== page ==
Oliva didn’t have much to say regarding how the ECRMC and Edward situation might be addressed, but he did say that the city will be planning a series of town hall-style meetings in the future to communicate about the vaccine and the upcoming distribution efforts.
During the county board meeting Tuesday, Jan. 12, Escobar asked Public Health officials whether there has been a commitment from vaccine partners and providers that they will stick to inoculating those within the allowable tiers, to which Angulo and Dr. Munday both responded yes.
“There are agreements that providers have to sign,” Munday said. To become a provider through the state Department of Public Health’s Calvax program, member agencies have to sign an agreement “that they will follow the allocation guidelines.”
But like all rules, Munday said, there are those who will still color outside the lines.
At no time during this discussion was Edward or ECRMC mentioned by name.
State Public Health spokespersons did not immediately return a request asking whether ECRMC has signed on as part of Calvax or whether there were any sanctions against agencies who vaccinate outside the guidelines, or tier groups.
As an aside, local Public Health officials were asked whether those who moved ahead of the tier would still receive the second dose of vaccine in a timely manner, that is, after 21 days in the case of the Pfizer-BioNTech second dose and 28 days for the Moderna second dose.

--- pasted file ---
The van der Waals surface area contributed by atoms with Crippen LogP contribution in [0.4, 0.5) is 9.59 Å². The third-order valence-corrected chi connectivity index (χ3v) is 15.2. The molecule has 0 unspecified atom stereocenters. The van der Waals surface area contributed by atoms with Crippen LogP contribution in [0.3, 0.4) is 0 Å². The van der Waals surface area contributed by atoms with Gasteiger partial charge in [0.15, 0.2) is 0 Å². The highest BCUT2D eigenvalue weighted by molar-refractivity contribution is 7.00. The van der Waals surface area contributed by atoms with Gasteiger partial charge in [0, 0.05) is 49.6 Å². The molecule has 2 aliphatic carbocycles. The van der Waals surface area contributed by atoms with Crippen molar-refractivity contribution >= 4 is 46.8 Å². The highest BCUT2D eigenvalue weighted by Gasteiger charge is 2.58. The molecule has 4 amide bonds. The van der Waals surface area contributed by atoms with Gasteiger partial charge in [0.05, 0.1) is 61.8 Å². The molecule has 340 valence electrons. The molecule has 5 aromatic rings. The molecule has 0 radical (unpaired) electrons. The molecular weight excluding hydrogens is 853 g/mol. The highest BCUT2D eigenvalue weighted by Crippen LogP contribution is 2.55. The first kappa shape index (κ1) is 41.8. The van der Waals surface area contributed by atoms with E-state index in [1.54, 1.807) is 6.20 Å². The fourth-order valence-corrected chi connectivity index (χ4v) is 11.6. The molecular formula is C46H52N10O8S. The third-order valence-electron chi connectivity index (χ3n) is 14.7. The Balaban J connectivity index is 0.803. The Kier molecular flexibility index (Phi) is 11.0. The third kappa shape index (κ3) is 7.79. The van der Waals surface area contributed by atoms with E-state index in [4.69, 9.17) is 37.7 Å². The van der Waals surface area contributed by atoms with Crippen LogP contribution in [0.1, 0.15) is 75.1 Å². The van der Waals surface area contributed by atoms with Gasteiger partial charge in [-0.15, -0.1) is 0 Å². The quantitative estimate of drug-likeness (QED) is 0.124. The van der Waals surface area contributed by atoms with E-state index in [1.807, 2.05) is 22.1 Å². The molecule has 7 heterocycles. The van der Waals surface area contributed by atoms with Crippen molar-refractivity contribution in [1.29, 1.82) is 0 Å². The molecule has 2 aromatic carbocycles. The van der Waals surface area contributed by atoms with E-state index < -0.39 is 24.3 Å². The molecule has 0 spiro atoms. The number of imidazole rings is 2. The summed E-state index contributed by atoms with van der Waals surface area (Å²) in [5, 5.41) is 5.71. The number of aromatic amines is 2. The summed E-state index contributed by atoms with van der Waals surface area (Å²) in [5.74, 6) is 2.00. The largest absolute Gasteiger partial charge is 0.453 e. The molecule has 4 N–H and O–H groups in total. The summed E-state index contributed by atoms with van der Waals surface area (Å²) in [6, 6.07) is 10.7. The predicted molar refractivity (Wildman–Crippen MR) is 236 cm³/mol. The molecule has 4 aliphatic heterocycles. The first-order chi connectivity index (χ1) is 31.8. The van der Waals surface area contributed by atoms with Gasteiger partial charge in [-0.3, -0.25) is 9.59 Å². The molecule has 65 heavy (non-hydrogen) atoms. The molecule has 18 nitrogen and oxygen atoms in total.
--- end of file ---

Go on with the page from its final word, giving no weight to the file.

If not, would it be as if a dose was wasted?
“There is no limit to how long someone can wait to get their second dose. So, if someone were to wait and get it late, it would still be effective,” stated Dr. Munday in a Jan. 8 email.
How Did This Occur?
Before several interviews had been conducted with El Centro officials and Dr. Vo by this newspaper, Edward in the Jan. 7 follow-up interview made it seem as if only four or five vaccinations occurred, something that was necessary as not to waste doses of the volatile Pfizer vaccines that once drawn into syringes, must be used within hours or they go bad.
Unclear at the time that two vaccination dates were being discussed, Edward told this newspaper that during an event an inexperienced lab tech had pre-loaded too many syringes full of vaccine and that there were not enough Tier 1 staff members available to receive the doses.
Rather than let them go to waste, he said he first contacted on-duty front-line staff, and there were no takers. He next had department heads contact other ECRMC staff to come in, but again, no one was available.
That is when he confirmed, after the names were told to him, that he personally called Walker, Jackson, Piedra, and Silva. Initially this was thought to have occurred on Jan. 3, the same night Vo’s staff was vaccinated, but the city people were called in Dec. 30, Jackson and Walker said.
Jackson said on Jan. 7 that he had just had three close family members all diagnosed with COVID within 48 hours, and that Edward encouraged him to come down and get the vaccine to protect himself.
Jackson said in hindsight he should not have done it and wouldn’t have done it had he thought it through.
“It didn’t occur to me,” he said.
Walker said much of the same, although how Edward invited her seems a bit different, and more intentional.
An email sent out to City Council and hospital board members on the afternoon of Dec. 30 reads: